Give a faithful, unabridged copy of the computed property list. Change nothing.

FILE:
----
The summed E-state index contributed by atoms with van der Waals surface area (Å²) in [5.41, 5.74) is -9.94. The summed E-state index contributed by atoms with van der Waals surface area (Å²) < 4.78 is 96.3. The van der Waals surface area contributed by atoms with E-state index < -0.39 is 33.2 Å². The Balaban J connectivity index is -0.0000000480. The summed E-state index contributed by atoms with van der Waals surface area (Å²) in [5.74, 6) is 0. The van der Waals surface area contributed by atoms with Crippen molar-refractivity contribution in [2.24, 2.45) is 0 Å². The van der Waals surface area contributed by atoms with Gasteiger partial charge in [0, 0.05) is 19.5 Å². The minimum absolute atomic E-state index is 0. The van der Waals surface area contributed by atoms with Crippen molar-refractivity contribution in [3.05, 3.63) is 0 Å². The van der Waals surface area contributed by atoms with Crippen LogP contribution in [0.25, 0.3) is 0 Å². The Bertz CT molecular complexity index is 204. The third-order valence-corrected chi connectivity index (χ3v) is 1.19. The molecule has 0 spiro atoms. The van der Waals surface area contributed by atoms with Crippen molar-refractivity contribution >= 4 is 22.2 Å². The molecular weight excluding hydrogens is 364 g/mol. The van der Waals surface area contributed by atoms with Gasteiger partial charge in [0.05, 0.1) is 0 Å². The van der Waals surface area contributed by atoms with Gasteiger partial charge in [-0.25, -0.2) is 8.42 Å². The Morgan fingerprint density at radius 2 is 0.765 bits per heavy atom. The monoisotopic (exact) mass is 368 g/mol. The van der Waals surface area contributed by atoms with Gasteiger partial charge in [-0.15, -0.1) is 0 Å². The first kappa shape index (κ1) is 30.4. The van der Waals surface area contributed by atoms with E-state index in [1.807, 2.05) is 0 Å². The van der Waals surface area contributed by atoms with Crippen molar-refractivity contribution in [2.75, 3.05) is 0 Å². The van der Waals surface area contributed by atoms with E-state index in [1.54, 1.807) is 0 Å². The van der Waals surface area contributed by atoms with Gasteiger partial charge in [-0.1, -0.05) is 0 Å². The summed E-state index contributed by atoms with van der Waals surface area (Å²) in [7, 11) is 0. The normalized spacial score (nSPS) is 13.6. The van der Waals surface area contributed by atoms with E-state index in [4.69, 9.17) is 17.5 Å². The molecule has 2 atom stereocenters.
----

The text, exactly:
The summed E-state index contributed by atoms with van der Waals surface area (Å²) in [5.41, 5.74) is -9.94. The summed E-state index contributed by atoms with van der Waals surface area (Å²) < 4.78 is 96.3. The van der Waals surface area contributed by atoms with E-state index < -0.39 is 33.2 Å². The Balaban J connectivity index is -0.0000000480. The summed E-state index contributed by atoms with van der Waals surface area (Å²) in [5.74, 6) is 0. The van der Waals surface area contributed by atoms with Crippen molar-refractivity contribution in [2.24, 2.45) is 0 Å². The van der Waals surface area contributed by atoms with Gasteiger partial charge in [0, 0.05) is 19.5 Å². The minimum absolute atomic E-state index is 0. The van der Waals surface area contributed by atoms with Crippen molar-refractivity contribution in [3.05, 3.63) is 0 Å². The van der Waals surface area contributed by atoms with Crippen LogP contribution in [0.25, 0.3) is 0 Å². The Bertz CT molecular complexity index is 204. The third-order valence-corrected chi connectivity index (χ3v) is 1.19. The molecule has 0 spiro atoms. The van der Waals surface area contributed by atoms with Crippen molar-refractivity contribution >= 4 is 22.2 Å². The molecular weight excluding hydrogens is 364 g/mol. The van der Waals surface area contributed by atoms with Gasteiger partial charge in [0.05, 0.1) is 0 Å². The van der Waals surface area contributed by atoms with Gasteiger partial charge in [-0.25, -0.2) is 8.42 Å². The Morgan fingerprint density at radius 2 is 0.765 bits per heavy atom. The monoisotopic (exact) mass is 368 g/mol. The van der Waals surface area contributed by atoms with Gasteiger partial charge in [-0.15, -0.1) is 0 Å². The first kappa shape index (κ1) is 30.4. The van der Waals surface area contributed by atoms with E-state index in [1.807, 2.05) is 0 Å². The van der Waals surface area contributed by atoms with Crippen molar-refractivity contribution in [2.75, 3.05) is 0 Å². The van der Waals surface area contributed by atoms with E-state index in [1.54, 1.807) is 0 Å². The van der Waals surface area contributed by atoms with Gasteiger partial charge in [-0.1, -0.05) is 0 Å². The summed E-state index contributed by atoms with van der Waals surface area (Å²) in [7, 11) is 0. The normalized spacial score (nSPS) is 13.6. The van der Waals surface area contributed by atoms with E-state index in [4.69, 9.17) is 17.5 Å². The molecule has 2 atom stereocenters.